A restricted signature of serum miRNAs distinguishes glioblastoma from lower grade gliomas

Giulia Regazzo, Irene Terrenato, Manuela Spagnuolo, Mariantonia Carosi, Gaetana Cognetti, Lucia Cicchillitti, Francesca Sperati, Veronica Villani, Carmine Carapella, Giulia Piaggio, Andrea Pelosi, Maria Giulia Rizzo

Research output: Contribution to journalArticlepeer-review


Background: Malignant gliomas are the most common primary brain tumors in adults and challenging cancers for diagnosis and treatment. They remain a disease for which non-invasive, diagnostic and/or prognostic novel biomarkers are highly desirable. Altered microRNA (miRNA) profiles have been observed in tumor tissues and biological fluids. To date only a small set of circulating/serum miRNA is found to be differentially expressed in brain tumors compared to normal controls. Here a restricted signature of circulating/serum miRNA including miR-15b,-23a, -99a, -125b, -133a, -150, -197, -340, -497, -548b-5p and let-7c were investigated as potential non-invasive biomarkers in the diagnosis of glioma patients. Methods: Serum and tissues miRNAs expression in patients with brain cancers (n = 30) and healthy controls (n = 15) were detected by quantitative real-time polymerase chain reaction (qRT-PCR). Relative expression was calculated using the comparative Ct method. Statistical significance (p ≤ 0,05) was determined using the Mann-Whitney rank sum and Fisher's exact test. Diagnostic accuracy of miRNAs in distinguishing glioblastoma multiforme (GBM) from lower grade cancer was assessed by the Receiver Operating Characteristic (ROC) curve analysis. To validate the role of the identified miRNAs in cancer a comprehensive literature search was conducted using PubMed, Web of Science (Core Collection) and Scopus databases. Results: We observed a decrease of miR-497 and miR-125b serum levels depending on tumor stages with reduced level in GBM than lower grade tumors. The ROC curve analysis distinguishing GBM from lower grade cases yielded an area under the curve (AUC) of 0.87 (95 % confidence interval (CI) = 0.712-1) and of 0.75 (95 % CI = 0.533-0.967) for miR-497 and -125b, respectively. GBM patients are more likely to show a miR-497 and -125b down-regulation than the lower grade group (p = 0.002 and p = 0.024, respectively). These results were subsequently compared with evidence from 19 studies included in the final systematic review. Conclusions: Although multiple biomarkers are currently leveraged in the clinic to detect specific cancer types, no such standard blood biomolecules are used as yet in gliomas. Our data suggest that serum miR-497 and -125b could be a novel diagnostic markers with good perspectives for future clinical applications in patients with glioma.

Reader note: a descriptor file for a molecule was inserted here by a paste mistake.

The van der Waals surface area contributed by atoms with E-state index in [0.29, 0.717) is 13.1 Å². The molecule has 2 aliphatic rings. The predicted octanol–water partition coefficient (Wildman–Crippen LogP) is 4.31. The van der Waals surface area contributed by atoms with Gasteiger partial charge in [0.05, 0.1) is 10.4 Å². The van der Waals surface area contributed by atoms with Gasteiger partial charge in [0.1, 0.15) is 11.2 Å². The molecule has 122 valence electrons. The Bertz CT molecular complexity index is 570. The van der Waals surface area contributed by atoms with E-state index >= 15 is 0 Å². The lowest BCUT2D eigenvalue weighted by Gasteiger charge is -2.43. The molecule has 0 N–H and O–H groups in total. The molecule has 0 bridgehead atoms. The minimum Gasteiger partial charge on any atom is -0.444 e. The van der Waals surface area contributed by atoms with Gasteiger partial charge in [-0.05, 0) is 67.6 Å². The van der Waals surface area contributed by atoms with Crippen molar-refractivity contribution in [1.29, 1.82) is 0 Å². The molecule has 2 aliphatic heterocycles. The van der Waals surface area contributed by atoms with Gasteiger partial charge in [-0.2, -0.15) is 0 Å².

Original languageEnglish
Article number124
JournalJournal of Experimental and Clinical Cancer Research
Issue number1
Publication statusPublished - Jul 30 2016


  • Biomarkers
  • Circulating microRNA
  • Glioma
  • miR-125b
  • miR-497

ASJC Scopus subject areas

  • Oncology
  • Cancer Research


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